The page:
SCHOOL STUDENTS ACROSS QLD DISCOVER THE FUN OF SCIENCE
The science behind great toys, life as an astronaut and how to make the slimiest slime are just some of the activities students can take part in during the State Government's popular Science on Saturday program, set to kick off for another term.
Minister for State Development John Mickel said the next six-week program, to roll out across the State (from July 21), would give young people from 7-14 years a chance to develop a lifelong interest in science.
"The program shows children that science is fun, it's interesting, it's relevant to almost every aspect of their lives, and they can get involved in it," he said.
"After all, many of them don't realise there's a science behind designing toys.
"But that's the point of the program - studying science really is relevant to understanding the world around us, how it works and how it could work better.
"The reality is that today, in our knowledge-based economy, scientists are at the forefront of new discoveries and new technologies in every field, from mobile phones to medicine, from aviation to art restoration.
"We're looking to the next generation to develop an interest in science and pursue that throughout their lives."
Mr Mickel said children could sign up for all six sessions or just attend those of interest to them. This term topics include:
• Toy science
• Construction science
• Food chemistry
• Science in Space
• Slime Time
• Weather Scientists
Term three locations for the program starting on 21 July are:
• Brisbane - CSIRO Science and Education Centre, Indooroopilly
• Townsville - CSIRO North Queensland Science Education Centre
• Dalby - Dalby State High School
• Maroochydore - Maroochydore State High School
• Hervey Bay - Hervey Bay State High School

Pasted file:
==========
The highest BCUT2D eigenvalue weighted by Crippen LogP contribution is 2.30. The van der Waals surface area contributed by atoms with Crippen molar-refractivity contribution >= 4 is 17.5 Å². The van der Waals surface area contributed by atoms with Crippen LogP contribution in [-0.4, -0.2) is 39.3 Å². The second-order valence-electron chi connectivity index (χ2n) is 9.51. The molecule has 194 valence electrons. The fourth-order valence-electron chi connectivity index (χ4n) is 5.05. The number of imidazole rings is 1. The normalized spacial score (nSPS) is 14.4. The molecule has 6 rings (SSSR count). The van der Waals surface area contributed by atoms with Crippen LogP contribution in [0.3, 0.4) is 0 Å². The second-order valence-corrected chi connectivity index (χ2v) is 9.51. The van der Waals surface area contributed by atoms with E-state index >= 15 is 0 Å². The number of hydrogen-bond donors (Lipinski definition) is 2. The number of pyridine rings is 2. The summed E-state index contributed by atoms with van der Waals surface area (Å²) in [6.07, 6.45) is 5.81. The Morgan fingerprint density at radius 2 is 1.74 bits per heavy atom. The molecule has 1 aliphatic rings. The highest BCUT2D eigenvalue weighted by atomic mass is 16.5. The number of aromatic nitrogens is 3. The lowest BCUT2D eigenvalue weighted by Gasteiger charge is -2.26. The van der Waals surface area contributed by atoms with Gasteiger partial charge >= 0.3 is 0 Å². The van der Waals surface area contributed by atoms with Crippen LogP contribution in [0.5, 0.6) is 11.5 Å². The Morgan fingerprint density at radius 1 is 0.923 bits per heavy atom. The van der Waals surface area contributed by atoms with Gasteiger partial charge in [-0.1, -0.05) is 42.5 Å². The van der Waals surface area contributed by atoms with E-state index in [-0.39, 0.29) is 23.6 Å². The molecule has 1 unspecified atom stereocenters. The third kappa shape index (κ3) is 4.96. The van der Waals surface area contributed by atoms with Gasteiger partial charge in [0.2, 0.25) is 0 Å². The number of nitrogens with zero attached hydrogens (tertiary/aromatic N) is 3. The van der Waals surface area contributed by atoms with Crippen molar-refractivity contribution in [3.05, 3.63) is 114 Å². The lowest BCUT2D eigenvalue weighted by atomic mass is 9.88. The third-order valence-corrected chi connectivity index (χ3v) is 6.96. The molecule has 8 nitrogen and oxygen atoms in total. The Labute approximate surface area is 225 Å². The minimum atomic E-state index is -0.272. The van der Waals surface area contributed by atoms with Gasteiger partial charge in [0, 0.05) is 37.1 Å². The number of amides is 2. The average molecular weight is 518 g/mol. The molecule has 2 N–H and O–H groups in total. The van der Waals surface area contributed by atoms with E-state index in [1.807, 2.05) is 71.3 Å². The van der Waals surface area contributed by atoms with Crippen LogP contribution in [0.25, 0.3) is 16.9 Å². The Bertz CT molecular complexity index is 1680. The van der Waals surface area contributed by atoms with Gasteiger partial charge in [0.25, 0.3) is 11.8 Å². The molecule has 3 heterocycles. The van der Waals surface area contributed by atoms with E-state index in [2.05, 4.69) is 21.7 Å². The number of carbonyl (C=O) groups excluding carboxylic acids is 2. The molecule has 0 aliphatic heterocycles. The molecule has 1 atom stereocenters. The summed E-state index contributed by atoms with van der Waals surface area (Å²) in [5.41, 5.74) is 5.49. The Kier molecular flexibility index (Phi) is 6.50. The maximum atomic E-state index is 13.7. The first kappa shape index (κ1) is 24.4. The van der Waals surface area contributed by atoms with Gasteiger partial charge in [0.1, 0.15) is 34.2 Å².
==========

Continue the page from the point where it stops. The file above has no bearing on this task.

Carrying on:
• Cloncurry - Cloncurry State School
Mr Mickel launched the 2007 program earlier this year and joined in a 'Slime Time' session at Canterbury College.
"The students had fun making different types of slime using ingredients such as guar gum (an ingredient in instant gravy powder), instant pudding mix, chewing gum and gelatin," he said.
"It was a fun way to teach kids the value of science. Through making the different slimes, they learnt all about fluids and polymers and how these are used in everyday products like paints, plastics and soap."
Mr Mickel said more than 15 000 children had attended interactive Science on Saturday sessions since the program began in 2004.
"Already this year over 2500 children and more than 500 parents have attended Science on Saturday sessions in 12 locations across Queensland.
"I encourage parents to find out more about the program and get their children involved, particularly if they show an aptitude or interest in science - this could be the first step in a rewarding career for them."
Bookings for the program are essential. Places cost $6 per session prepaid or $9 on the day. For more information or bookings, visit www.sd.qld.gov.au/sos or call 1300 302 649.
The State Government has contracted CSIRO to deliver the program across Queensland.
Maroochydore & Hervey Bay State High Schools, Not Assigned
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